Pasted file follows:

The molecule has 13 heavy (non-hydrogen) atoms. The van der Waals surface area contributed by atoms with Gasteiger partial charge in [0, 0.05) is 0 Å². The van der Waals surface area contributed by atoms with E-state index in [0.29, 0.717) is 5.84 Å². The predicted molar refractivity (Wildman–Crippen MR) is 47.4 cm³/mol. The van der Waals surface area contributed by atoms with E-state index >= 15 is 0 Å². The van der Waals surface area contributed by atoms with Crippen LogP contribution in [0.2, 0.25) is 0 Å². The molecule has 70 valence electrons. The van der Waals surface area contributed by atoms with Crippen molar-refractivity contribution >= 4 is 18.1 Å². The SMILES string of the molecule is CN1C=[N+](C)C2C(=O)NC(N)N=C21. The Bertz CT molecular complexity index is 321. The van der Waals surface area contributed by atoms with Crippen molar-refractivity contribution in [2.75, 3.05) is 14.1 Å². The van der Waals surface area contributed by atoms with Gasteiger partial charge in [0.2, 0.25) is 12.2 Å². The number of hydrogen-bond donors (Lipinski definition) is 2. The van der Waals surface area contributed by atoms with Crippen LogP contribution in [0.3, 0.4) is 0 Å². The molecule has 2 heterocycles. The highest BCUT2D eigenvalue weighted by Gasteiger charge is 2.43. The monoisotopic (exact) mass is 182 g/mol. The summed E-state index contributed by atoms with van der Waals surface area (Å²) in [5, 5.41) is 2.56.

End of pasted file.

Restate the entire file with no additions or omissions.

The molecule has 13 heavy (non-hydrogen) atoms. The van der Waals surface area contributed by atoms with Gasteiger partial charge in [0, 0.05) is 0 Å². The van der Waals surface area contributed by atoms with E-state index in [0.29, 0.717) is 5.84 Å². The predicted molar refractivity (Wildman–Crippen MR) is 47.4 cm³/mol. The van der Waals surface area contributed by atoms with E-state index >= 15 is 0 Å². The van der Waals surface area contributed by atoms with Crippen LogP contribution in [0.2, 0.25) is 0 Å². The molecule has 70 valence electrons. The van der Waals surface area contributed by atoms with Crippen molar-refractivity contribution >= 4 is 18.1 Å². The SMILES string of the molecule is CN1C=[N+](C)C2C(=O)NC(N)N=C21. The Bertz CT molecular complexity index is 321. The van der Waals surface area contributed by atoms with Crippen molar-refractivity contribution in [2.75, 3.05) is 14.1 Å². The van der Waals surface area contributed by atoms with Gasteiger partial charge in [0.2, 0.25) is 12.2 Å². The number of hydrogen-bond donors (Lipinski definition) is 2. The van der Waals surface area contributed by atoms with Crippen LogP contribution in [0.3, 0.4) is 0 Å². The molecule has 2 heterocycles. The highest BCUT2D eigenvalue weighted by Gasteiger charge is 2.43. The monoisotopic (exact) mass is 182 g/mol. The summed E-state index contributed by atoms with van der Waals surface area (Å²) in [5, 5.41) is 2.56.